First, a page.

How football has changed the world

soccer

(© pixfly – stock.adobe.com)

The influence of the world’s most popular game is not confined to the pitch. Whilst the game itself has grown and evolved over the years, it is its influence beyond the stadia that is perhaps the most impressive thing about it. Credited with revolutionising sports betting, preventing civil wars and battling prejudice, football is so much more than twenty two men kicking a ball around on a Saturday afternoon.

Tune into any football match, hear the whistle blown, and you will see all of the players ‘take the knee’ in support of the eradication of racism in the game and beyond. Whilst politicians from around the world seem to struggle to find the right words, football players allow their actions to speak. They are the role models and it is they who can, have, and will change the world’s attitude to diversity.

Football also has a huge influence on how we bet, and it has opened a whole new world of excitement and possibilities. The mass appeal of football means that bookies are keen and quick to offer top odds and deals. There is also the world of in-game betting to explore and the widespread popularity of the game means that the power has been transferred to your fingertips as you are able to design your own bets and odds. No sport has been more influential in the world of sports betting than football and now online platforms have a world of football betting tips to maximise your chances.

With a successful footballing career comes fame and fortune. Many players have given their time and money to help projects in the UK and across the world. Players like Pele and Salah are some of the most influential figures in their home countries and have made significant changes and improvements for their people. They have helped to establish human rights and to fight poverty.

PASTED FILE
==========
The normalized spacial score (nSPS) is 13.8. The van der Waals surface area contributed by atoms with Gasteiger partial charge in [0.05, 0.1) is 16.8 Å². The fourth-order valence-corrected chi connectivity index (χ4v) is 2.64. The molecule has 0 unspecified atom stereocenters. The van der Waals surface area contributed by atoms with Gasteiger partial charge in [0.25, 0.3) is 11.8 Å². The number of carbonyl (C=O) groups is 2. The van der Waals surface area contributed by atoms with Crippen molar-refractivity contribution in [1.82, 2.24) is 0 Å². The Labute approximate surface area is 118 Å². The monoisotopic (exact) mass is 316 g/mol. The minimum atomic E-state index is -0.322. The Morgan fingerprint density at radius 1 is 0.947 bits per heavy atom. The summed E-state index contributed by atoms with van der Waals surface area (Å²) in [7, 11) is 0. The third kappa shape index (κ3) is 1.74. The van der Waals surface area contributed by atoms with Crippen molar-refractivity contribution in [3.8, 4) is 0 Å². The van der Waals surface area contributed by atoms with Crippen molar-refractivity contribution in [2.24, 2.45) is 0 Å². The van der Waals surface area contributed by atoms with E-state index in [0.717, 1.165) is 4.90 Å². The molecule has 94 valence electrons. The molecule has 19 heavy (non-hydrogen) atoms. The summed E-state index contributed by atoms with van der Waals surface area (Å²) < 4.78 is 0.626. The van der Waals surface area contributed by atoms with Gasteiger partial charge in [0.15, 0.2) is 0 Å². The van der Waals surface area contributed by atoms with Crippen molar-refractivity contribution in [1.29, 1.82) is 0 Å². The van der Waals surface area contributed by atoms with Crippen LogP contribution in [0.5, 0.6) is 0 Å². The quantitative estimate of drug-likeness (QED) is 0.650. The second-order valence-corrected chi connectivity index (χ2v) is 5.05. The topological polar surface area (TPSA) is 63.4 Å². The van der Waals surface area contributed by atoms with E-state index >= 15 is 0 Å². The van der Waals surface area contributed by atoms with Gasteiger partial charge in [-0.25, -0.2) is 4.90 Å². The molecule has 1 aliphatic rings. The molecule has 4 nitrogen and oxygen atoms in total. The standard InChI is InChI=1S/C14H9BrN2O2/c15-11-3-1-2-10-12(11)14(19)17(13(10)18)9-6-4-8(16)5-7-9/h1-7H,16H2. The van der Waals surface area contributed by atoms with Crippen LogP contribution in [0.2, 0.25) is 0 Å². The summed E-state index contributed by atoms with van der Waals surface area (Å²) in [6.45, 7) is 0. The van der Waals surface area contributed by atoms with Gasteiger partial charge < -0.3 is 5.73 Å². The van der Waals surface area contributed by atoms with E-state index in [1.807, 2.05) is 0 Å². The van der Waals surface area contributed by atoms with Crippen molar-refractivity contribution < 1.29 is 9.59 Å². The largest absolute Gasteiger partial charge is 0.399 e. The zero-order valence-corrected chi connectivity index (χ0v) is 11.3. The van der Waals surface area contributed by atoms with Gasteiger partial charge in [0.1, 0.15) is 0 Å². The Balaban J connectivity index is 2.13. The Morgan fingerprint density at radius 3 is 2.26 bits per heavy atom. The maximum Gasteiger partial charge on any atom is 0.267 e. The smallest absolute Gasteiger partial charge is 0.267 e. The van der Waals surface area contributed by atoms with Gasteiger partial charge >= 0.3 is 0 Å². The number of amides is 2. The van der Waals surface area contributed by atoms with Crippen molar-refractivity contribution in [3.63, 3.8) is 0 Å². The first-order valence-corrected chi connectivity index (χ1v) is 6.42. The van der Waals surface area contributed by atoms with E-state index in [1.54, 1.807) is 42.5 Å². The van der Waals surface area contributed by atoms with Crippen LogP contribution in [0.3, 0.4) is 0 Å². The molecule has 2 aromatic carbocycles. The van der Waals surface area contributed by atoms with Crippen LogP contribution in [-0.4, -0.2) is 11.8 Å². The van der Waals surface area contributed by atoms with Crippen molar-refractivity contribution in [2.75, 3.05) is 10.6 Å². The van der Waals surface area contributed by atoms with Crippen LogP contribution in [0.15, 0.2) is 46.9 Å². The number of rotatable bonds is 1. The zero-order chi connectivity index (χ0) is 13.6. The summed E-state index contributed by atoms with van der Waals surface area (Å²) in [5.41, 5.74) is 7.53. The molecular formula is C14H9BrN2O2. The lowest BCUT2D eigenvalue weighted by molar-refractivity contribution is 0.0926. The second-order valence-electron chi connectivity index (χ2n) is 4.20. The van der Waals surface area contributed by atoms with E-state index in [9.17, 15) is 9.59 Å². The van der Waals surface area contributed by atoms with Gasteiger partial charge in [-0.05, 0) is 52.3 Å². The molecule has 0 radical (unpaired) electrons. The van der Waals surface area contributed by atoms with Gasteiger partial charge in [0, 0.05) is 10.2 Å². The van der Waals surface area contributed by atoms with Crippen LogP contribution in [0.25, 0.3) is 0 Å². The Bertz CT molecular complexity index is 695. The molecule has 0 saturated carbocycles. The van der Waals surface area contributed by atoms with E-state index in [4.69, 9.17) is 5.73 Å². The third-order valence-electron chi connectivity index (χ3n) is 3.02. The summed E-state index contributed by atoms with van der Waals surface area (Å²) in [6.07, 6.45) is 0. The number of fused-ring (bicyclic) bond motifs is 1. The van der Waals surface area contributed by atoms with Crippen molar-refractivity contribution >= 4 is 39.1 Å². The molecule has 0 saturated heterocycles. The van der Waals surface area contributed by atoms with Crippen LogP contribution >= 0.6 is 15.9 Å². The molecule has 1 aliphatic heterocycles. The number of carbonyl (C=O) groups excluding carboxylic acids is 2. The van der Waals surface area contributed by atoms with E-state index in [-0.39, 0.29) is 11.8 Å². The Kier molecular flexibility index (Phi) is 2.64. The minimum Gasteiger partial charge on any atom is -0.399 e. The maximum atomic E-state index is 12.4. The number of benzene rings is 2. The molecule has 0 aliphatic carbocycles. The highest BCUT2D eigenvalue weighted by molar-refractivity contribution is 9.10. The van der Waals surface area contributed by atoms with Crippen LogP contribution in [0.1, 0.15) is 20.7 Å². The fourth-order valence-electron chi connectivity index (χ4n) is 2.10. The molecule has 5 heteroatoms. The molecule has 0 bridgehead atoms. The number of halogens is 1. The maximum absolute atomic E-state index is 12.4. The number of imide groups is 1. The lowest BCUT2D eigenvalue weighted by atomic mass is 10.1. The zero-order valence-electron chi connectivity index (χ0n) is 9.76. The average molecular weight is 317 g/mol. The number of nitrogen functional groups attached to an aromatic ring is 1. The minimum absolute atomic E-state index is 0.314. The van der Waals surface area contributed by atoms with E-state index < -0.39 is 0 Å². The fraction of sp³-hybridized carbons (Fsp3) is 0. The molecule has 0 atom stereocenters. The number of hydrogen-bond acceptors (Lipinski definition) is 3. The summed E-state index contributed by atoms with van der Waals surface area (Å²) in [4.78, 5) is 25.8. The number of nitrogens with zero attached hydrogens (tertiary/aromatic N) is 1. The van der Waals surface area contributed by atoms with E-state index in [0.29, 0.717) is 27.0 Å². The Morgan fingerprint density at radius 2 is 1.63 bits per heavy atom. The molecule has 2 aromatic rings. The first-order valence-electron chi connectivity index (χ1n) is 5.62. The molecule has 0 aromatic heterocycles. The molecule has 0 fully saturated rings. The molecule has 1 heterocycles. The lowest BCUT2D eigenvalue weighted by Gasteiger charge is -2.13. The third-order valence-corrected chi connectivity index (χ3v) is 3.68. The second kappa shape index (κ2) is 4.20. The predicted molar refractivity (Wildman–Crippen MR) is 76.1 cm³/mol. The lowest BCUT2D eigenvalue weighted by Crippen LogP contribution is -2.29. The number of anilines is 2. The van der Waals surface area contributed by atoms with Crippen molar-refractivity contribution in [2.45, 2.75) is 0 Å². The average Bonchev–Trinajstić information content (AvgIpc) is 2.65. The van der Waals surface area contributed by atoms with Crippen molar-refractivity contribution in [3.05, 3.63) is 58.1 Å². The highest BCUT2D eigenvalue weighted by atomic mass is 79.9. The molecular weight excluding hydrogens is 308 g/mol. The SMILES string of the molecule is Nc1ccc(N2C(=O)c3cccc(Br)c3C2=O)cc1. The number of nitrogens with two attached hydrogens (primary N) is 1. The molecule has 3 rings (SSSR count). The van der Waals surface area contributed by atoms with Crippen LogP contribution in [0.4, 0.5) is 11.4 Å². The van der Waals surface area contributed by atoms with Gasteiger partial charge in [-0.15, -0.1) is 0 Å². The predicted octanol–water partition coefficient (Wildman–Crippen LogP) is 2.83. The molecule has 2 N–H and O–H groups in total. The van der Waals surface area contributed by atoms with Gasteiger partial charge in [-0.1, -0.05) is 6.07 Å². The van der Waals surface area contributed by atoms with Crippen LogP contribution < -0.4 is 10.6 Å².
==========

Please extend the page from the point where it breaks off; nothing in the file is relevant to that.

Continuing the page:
When times are hardest, when people are living in the toughest of circumstances, it is football that offers solace and unity. In the trenches it provided troops with a way to escape the tortures of war, if only for a moment, as they played football on Christmas day. On Robben Island, the prisoners were under the refereeing rule of Patrick Zuma in the league they created as they played with nets made out of flotsam.

There is no greater moment in the relationship between football and the world than the day Didier Drogba, the Ivorian Coast’s King of Football, called upon his nation to put down their weapons and work for peace. The country’s politicians listened to the Chelsea man and he is credited with preventing a civil war from breaking out. It just goes to show that there is no greater power than the beautiful game. To some it may simply be ‘just a game’ to millions around the world it is the game changer.

Race, religion, gender, there are many things that men allow to separate them, but the one thing that always unites us is the beautiful game. A game that has power like no other and has captured the hearts of millions around the world for many years.

Story by George Patient


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